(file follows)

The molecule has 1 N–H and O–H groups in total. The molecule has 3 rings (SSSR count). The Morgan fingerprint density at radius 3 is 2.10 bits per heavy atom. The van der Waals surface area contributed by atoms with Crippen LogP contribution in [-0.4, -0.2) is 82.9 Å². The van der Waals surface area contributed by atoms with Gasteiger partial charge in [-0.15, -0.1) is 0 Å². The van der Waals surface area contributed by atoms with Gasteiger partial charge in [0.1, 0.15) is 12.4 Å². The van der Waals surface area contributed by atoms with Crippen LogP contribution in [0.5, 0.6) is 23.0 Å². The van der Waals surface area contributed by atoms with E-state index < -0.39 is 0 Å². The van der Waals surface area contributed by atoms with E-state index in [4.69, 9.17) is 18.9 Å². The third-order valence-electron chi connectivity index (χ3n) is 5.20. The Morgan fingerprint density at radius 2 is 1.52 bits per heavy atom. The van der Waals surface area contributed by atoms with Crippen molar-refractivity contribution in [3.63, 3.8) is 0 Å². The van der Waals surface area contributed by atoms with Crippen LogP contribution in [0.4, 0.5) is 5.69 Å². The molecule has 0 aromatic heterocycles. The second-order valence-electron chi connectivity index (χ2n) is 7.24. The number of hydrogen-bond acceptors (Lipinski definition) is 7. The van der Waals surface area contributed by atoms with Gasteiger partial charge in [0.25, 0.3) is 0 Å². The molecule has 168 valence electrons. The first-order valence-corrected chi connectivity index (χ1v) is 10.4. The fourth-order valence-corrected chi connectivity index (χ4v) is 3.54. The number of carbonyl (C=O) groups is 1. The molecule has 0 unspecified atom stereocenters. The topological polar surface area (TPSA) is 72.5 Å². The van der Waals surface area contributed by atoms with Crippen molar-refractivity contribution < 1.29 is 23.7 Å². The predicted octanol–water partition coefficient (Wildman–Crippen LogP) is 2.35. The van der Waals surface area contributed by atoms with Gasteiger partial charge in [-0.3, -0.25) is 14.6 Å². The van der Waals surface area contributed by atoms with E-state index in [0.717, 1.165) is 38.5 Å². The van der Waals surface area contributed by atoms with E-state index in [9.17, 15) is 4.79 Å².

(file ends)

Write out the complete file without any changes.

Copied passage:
The molecule has 1 N–H and O–H groups in total. The molecule has 3 rings (SSSR count). The Morgan fingerprint density at radius 3 is 2.10 bits per heavy atom. The van der Waals surface area contributed by atoms with Crippen LogP contribution in [-0.4, -0.2) is 82.9 Å². The van der Waals surface area contributed by atoms with Gasteiger partial charge in [-0.15, -0.1) is 0 Å². The van der Waals surface area contributed by atoms with Gasteiger partial charge in [0.1, 0.15) is 12.4 Å². The van der Waals surface area contributed by atoms with Crippen LogP contribution in [0.5, 0.6) is 23.0 Å². The van der Waals surface area contributed by atoms with E-state index < -0.39 is 0 Å². The van der Waals surface area contributed by atoms with E-state index in [4.69, 9.17) is 18.9 Å². The third-order valence-electron chi connectivity index (χ3n) is 5.20. The Morgan fingerprint density at radius 2 is 1.52 bits per heavy atom. The van der Waals surface area contributed by atoms with Crippen molar-refractivity contribution in [3.63, 3.8) is 0 Å². The van der Waals surface area contributed by atoms with Crippen LogP contribution in [0.4, 0.5) is 5.69 Å². The molecule has 0 aromatic heterocycles. The second-order valence-electron chi connectivity index (χ2n) is 7.24. The number of hydrogen-bond acceptors (Lipinski definition) is 7. The van der Waals surface area contributed by atoms with Gasteiger partial charge in [0.25, 0.3) is 0 Å². The molecule has 168 valence electrons. The first-order valence-corrected chi connectivity index (χ1v) is 10.4. The fourth-order valence-corrected chi connectivity index (χ4v) is 3.54. The number of carbonyl (C=O) groups is 1. The molecule has 0 unspecified atom stereocenters. The topological polar surface area (TPSA) is 72.5 Å². The van der Waals surface area contributed by atoms with Crippen molar-refractivity contribution < 1.29 is 23.7 Å². The predicted octanol–water partition coefficient (Wildman–Crippen LogP) is 2.35. The van der Waals surface area contributed by atoms with Gasteiger partial charge in [-0.3, -0.25) is 14.6 Å². The van der Waals surface area contributed by atoms with E-state index in [0.717, 1.165) is 38.5 Å². The van der Waals surface area contributed by atoms with E-state index in [9.17, 15) is 4.79 Å².